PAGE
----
Ofgem has published a consultation seeking views on how to best support the accelerated and strategic delivery of transmission network upgrades. Transmission networks are currently regulated by the RIIO-T2 price control mechanism which runs from 2021 to 2026.

In April 2022, the government published the British Energy Security Strategy, which set out ambitions for a long term, secure, clean and affordable British energy system. As part of the Strategy, the government set a target of connecting up to 50GW of offshore wind capacity by 2030. However, without significant upgrades to the current onshore transmission network, Britain will not be able to accommodate the substantial growth targeted for the offshore network. The consequences of this are potentially significant; some of the expected offshore renewable generation capacity may not be able to connect safely to the onshore network, whilst the capacity that is able to connect may not be able to export the electricity due to system constraints. 

In order to facilitate delivery of, and upgrades to, onshore transmission projects, Ofgem is consulting on a package of potential changes to the RIIO-T2 framework. The changes are intended to streamline the regulatory approval process for large electricity transmission projects, and include:

  •  Providing early certainty on regulatory funding to enable transmission operators to speed up construction.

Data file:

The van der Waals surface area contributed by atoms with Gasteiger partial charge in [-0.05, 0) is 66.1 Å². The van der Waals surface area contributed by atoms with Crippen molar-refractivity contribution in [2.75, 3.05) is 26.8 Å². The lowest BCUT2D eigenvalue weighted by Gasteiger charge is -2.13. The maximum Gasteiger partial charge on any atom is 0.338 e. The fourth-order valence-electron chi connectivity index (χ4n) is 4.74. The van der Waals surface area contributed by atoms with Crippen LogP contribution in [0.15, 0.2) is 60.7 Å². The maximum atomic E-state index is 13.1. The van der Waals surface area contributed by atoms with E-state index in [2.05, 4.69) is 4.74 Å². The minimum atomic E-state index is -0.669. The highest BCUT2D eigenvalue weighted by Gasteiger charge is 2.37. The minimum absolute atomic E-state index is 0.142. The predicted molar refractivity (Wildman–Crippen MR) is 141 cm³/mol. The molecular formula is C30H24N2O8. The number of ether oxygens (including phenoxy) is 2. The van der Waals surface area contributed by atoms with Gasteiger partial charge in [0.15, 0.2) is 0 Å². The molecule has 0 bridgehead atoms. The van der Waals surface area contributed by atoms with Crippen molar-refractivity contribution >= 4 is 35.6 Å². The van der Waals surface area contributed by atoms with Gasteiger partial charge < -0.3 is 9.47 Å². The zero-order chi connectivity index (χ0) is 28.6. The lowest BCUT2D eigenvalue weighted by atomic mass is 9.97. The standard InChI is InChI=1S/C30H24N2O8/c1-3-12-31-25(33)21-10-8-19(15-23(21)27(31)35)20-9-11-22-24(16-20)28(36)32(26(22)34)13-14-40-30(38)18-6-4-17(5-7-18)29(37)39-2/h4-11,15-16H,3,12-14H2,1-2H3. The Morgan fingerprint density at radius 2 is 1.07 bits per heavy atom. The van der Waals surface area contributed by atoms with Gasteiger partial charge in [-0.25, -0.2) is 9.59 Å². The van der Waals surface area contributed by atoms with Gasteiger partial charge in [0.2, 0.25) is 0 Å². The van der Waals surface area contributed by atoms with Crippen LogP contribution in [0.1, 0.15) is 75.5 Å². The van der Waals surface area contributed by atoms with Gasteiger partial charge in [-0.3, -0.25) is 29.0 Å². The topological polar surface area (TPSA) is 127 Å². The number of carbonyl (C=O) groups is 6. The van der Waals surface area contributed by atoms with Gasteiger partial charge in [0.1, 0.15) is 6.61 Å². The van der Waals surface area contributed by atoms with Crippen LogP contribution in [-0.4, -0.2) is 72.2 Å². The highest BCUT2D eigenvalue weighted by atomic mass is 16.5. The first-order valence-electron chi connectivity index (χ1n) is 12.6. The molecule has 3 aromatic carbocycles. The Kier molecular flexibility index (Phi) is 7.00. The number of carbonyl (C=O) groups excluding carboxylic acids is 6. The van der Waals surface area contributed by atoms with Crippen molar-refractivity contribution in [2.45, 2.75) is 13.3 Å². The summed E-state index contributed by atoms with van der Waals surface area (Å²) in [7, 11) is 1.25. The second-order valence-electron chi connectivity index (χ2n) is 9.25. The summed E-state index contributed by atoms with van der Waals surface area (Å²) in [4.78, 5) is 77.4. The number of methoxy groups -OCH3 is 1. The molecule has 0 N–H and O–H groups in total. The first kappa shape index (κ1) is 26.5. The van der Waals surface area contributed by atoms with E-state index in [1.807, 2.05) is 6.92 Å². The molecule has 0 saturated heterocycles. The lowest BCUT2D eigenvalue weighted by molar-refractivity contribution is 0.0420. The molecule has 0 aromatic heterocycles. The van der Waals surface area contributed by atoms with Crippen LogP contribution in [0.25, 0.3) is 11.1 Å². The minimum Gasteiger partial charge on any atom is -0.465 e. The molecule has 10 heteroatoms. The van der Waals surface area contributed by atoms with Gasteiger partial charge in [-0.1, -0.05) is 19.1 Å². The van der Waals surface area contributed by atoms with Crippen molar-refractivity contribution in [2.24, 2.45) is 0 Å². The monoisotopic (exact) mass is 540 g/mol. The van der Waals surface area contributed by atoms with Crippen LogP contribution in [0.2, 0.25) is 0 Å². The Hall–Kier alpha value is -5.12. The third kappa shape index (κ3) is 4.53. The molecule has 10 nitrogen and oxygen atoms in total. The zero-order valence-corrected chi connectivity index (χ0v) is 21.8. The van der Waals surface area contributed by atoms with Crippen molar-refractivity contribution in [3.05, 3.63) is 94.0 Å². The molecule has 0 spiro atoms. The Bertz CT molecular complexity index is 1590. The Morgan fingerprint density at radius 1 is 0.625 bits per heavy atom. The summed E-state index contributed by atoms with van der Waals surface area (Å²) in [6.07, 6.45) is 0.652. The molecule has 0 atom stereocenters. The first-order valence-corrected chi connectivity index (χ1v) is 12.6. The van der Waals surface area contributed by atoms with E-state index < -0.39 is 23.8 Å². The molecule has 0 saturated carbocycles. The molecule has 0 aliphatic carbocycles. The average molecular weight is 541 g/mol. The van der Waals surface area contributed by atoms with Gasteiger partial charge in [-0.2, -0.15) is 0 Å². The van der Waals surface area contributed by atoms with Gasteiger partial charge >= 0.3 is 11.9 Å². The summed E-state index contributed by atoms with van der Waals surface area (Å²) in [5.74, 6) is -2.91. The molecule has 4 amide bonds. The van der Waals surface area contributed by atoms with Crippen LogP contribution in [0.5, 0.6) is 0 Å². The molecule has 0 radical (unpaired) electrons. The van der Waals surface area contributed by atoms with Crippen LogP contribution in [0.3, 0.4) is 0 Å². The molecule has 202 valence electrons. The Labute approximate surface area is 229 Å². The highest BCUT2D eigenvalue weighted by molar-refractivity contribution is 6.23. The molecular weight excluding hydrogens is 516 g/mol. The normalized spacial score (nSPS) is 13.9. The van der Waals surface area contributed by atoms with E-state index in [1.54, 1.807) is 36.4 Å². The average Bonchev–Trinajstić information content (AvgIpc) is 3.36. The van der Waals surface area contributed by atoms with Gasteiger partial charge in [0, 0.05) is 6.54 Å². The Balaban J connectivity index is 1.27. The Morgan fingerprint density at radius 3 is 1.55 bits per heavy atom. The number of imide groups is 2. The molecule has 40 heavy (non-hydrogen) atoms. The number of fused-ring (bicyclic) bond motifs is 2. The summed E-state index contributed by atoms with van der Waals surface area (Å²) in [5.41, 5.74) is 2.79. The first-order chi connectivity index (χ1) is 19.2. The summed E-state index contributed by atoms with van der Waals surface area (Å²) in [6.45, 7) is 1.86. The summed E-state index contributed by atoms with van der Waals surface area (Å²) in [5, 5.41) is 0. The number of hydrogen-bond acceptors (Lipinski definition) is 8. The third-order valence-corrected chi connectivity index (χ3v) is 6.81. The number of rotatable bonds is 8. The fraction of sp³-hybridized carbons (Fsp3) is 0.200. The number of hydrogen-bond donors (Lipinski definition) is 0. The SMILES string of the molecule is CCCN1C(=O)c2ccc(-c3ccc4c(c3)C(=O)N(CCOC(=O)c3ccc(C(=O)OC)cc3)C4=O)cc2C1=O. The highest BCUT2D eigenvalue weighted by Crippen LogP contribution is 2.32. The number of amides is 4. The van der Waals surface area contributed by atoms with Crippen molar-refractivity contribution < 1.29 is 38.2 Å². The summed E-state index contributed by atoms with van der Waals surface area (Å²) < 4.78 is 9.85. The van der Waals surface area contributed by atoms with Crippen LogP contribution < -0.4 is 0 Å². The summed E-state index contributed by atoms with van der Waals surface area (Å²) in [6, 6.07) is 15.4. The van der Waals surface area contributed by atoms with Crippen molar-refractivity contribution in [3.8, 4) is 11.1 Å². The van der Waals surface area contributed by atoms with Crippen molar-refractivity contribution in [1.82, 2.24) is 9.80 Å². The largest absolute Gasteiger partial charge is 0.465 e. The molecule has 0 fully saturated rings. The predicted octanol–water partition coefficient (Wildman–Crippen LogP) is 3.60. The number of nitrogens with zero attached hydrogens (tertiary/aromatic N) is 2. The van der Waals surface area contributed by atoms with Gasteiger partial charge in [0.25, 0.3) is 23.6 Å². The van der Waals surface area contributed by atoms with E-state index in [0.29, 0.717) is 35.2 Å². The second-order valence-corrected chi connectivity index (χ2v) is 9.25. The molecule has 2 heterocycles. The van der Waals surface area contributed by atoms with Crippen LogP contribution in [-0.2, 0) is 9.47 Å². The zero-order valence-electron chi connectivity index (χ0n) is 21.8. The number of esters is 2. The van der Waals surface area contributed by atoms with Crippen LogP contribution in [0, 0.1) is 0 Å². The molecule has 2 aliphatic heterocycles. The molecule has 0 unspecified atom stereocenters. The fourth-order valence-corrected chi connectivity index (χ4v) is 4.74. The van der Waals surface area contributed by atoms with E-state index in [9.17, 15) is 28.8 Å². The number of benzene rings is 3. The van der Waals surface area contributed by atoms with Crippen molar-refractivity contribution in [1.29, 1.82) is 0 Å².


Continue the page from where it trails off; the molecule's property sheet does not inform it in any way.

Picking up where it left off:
• Reducing the number of regulatory approval gates to reduce the time taken to secure regulatory approvals and funding. 
  • Providing targeted exemptions from onshore network competition.

 Ofgem also intends to hold the transmission operators to account and protect consumers by using strong financial incentives, including penalties for delays in delivery, and licence obligations. The consultation opened on 8 August and responses are due by 6 September 2022.

Government launches call for evidence on land rights and consents processes for electricity network infrastructure

The government has published a call for evidence on the adequacy of the current land rights and consents processes for electricity network infrastructure in the context of the transition to net zero. The government is hoping to understand whether the established processes are fit for purpose or whether they act as a barrier to the continued and accelerated development of infrastructure within the electricity network.

The British Energy Security Strategy sets out the government's commitments to dramatically reduce timelines for delivery of transmission (high-voltage) network infrastructure and to speed up the connections process for the distribution (low-voltage) network. These commitments are supported by various targets, including: the decarbonisation of the electricity system by 2035; the installation of 600,000 heat pumps per year by 2028; the phasing out of all new non-zero emission road vehicles by 2040; and the delivery of 50GW of offshore wind capacity by 2030.

The fulfilment of these targets will bring with it a significant increase in peak electricity demand. New sources of supply and demand will need to be developed, such as solar farms and electric vehicle chargepoints. At the same time, existing infrastructure will need to be upgraded to ensure that electricity cables are able to cope with significant increases in power flow. The land rights and consents processes are a critical factor in enabling the development of electricity network infrastructure at the rate required to meet government targets. In some cases, the costs and delays as a result of land rights and consents processes can hinder, or even prevent, electricity network infrastructure projects from going ahead.